Review: DeCOI: Conversations, Observations, Improvisations; Moonah Arts Centre (TAS)

Dutch dance artist Frank van de Ven is joined by Tasmanian performers and musicians in an intriguing collaboration.
Review: DeCOI: Conversations, Observations, Improvisations; Moonah Arts Centre (TAS)

Performers Frank van de Ven, Wendy Morrow and Mike Hornblow. Image supplied.

Moonah Arts Centre hosted visiting dance artist Frank van de Ven for the final events of a tour to Tasmania, during which he offered movement labs in Body Weather and collaborated with local dancers and musicians.

With Katerina Bakatsaki, van de Ven leads Body Weather Amsterdam, a platform for training and performance in the philosophically based practice, which connects body with art, geology and landscape. From 1983 to 1991, van de Ven was a member of Tanaka’s Maijuku Performance Company in Japan. Since 1995 he has undertaken various Body/Landscape projects including the annual, interdisciplinary Bohemiae Rosa Project in Prague and runs training and performs across Europe, USA, New Zealand and Australia.


In Hobart, he is joined by dance improvisers Wendy Morrow (Hobart) and Mike Hornblow (Launceston), both experienced practitioners with very individual approaches to invoking movement. This is obvious as the structure of the sharing begins with a short improvisation from each of the dancers and the three equally diverse musician/improvisers.

Morrow moves with fine hands linked, opening her arms in a welcoming gesture and presenting a poised leg, an image to which she returns several times. In contrast, van de Ven introduces his exploratory preference through morsels of movement and playful vocal noises. Hornblow also uses the sounds of his body by slamming and shuffling his whole body and propelling himself with isolated shoulder drops.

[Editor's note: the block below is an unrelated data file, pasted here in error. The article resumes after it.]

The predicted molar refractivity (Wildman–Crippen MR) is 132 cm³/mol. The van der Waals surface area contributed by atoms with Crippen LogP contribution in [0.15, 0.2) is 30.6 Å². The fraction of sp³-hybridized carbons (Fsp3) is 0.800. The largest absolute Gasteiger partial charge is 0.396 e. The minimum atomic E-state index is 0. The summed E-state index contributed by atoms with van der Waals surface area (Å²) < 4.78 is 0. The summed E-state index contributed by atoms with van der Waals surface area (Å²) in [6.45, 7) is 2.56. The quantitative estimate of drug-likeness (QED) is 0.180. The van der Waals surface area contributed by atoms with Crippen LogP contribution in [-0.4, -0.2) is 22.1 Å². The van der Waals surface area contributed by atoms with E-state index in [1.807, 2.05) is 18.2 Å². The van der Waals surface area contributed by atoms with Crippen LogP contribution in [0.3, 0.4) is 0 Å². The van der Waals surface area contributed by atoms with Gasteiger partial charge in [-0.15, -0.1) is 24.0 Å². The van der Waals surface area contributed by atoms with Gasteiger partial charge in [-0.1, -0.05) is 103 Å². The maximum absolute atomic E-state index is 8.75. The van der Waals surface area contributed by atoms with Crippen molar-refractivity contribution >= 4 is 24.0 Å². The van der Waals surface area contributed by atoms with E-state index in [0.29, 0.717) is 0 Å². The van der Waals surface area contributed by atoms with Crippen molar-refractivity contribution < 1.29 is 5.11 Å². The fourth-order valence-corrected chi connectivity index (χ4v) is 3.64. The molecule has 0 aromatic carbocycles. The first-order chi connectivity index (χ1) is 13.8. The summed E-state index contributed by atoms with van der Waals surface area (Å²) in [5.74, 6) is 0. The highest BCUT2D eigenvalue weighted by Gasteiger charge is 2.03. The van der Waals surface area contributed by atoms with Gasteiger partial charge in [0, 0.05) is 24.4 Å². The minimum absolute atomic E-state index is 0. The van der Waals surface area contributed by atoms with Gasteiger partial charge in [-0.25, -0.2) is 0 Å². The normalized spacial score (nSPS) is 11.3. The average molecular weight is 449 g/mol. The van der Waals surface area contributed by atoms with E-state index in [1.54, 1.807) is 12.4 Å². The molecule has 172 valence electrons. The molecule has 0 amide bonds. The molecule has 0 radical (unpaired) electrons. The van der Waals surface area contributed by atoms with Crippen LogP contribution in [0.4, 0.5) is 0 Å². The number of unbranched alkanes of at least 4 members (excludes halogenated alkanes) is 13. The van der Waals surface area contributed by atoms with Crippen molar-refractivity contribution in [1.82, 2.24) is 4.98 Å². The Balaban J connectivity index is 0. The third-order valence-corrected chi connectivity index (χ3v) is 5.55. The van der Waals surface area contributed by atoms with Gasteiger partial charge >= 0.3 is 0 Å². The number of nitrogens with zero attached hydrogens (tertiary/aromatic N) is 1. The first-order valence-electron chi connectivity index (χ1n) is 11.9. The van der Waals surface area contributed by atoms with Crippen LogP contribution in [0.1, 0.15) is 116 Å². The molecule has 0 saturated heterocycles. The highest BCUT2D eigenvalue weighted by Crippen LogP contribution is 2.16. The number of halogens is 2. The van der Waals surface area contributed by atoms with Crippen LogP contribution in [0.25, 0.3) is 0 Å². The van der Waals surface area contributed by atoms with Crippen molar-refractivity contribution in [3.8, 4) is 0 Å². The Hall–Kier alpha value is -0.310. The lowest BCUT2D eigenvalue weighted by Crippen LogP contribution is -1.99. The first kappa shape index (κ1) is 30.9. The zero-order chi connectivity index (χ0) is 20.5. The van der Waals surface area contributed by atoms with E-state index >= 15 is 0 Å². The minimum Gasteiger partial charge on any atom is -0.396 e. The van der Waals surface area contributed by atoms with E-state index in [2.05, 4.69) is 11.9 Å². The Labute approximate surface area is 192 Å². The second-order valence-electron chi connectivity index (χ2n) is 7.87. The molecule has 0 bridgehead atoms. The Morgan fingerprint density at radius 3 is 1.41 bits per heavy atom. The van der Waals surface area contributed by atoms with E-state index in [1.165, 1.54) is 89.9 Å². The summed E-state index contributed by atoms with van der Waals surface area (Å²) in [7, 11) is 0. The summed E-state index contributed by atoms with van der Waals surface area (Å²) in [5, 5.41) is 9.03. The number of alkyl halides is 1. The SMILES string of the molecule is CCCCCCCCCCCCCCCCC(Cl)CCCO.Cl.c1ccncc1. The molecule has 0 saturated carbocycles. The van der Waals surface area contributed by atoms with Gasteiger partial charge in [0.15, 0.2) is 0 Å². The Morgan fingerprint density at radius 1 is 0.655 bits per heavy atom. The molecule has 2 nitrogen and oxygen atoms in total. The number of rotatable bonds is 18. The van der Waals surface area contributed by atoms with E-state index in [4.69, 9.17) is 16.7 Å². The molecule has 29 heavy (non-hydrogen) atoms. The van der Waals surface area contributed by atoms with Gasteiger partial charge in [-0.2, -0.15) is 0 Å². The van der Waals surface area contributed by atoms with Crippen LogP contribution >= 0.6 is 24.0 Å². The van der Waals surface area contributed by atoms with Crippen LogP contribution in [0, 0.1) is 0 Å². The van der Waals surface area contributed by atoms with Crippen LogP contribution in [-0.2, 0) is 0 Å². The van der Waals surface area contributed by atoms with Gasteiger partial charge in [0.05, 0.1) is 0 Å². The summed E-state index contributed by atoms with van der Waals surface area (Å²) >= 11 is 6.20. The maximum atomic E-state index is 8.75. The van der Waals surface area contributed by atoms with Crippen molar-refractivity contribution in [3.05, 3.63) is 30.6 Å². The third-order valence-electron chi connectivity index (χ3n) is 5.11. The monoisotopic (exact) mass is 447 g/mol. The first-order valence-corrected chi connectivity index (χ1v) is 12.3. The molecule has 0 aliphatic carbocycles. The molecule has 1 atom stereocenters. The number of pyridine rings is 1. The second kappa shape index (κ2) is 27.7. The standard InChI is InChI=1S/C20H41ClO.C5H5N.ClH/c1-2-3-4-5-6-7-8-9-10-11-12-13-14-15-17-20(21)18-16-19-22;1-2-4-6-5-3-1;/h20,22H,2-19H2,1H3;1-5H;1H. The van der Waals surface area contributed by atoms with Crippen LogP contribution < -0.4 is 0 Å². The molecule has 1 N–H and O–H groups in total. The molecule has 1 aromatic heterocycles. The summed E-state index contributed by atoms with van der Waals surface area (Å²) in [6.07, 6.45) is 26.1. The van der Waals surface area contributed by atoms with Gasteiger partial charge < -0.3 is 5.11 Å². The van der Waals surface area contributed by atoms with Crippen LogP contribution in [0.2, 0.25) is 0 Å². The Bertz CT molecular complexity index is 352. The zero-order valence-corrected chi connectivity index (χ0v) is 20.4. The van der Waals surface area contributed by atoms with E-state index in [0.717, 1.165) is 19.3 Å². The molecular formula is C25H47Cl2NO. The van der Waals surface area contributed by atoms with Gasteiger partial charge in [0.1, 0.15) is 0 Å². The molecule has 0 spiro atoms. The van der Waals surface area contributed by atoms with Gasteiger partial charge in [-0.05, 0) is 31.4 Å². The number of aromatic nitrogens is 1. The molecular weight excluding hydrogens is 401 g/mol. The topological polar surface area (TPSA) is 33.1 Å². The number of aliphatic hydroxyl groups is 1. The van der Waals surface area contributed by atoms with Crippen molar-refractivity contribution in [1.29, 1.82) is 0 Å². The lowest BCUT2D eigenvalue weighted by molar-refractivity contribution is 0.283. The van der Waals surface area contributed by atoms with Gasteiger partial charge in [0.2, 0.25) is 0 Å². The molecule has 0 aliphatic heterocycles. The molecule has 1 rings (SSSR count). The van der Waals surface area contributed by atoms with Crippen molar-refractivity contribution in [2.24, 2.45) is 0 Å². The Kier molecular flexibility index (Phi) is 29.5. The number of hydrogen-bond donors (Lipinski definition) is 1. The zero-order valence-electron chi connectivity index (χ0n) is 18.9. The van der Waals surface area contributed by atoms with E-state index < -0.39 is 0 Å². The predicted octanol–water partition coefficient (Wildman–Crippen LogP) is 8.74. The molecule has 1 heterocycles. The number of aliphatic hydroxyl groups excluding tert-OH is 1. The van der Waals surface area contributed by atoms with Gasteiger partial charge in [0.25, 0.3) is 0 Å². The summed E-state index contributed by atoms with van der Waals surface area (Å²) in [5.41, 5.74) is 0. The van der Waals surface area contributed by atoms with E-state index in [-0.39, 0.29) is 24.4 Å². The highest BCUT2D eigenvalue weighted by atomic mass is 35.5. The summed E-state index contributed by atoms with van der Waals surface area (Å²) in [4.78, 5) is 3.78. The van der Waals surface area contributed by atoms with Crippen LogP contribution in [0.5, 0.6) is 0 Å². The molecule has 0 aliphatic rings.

Long strong strokes of a bow on metal and clashing cymbals introduce the various instruments at the disposal of percussionist Tom Robb.  Damien Kingston, on the other hand, crouches over his amplifier, teasing sounds from clashing combinations of peddles and strings, while Alethea Coombe freely traverses the space with her violin. Their presence is key for the dancers and defines the playground for the next hour of performance.

With the simple structure building to duos, each dancer is paired with a musician, offering direct responses to the static of the guitar and the crescendo of the percussion. Van de Ven is comic with twitching head and neck and air guitar; sliding across the raised platform and dragging himself along the space below. Hornblow is noisy in his impact with surfaces; knees, feet and back collide with the hard floor; his body segments as it shifts across the space.

Akin to having ants under the skin, the sounds of each musician seem to inhabit both Hornblow and van de Ven, but Morrow moves on through. Finely balanced, she tunes into the rise and fall of the violin. Slowly fingers cross and spread over the face, into the hairline and above the head. Energy is held in the negative spaces; like insect and prey, Morrow and Coombe are drawn to each other.

Diverse practices and processes are evident in this collaboration, but the fascination for the audience is in the developing communication between the participants. As the piece builds, through trios to an all-in collaboration, the understanding between each artist develops in front of us. The musicians become more physically involved in the interaction with the dancers who lean on, over and around them and take over some of the instruments. The erratic explorations and overt gestures of the men continue to contrast with Morrow’s calm. Although still quite independent, the dancers interact more and find some common vocabulary.

Stillness and silence pauses proceedings; then, with a wicked laugh van de Ven reignites the improvisation. Together now, communication continues as everyone contributes to a cacophony of sound and movement with Morrow seemingly conducting proceedings. An ending is found and a chance to discuss the experience is shared with the audience.

DeCOI: Conversations, Observations, Improvisations
Frank van de Ven, Wendy Morrow, Mike Hornblow
Musicians: Damien Kingston, Tom Robb, Alethea Coombe
2 July 2019 
Moonah Arts Centre, Moonah TAS
Tickets $10    


Lesley Graham

Tuesday 9 July, 2019

About the author

Lesley Graham has been active in dance and dance education for over 30 years, and has previously written for The Mercury and Dance Australia.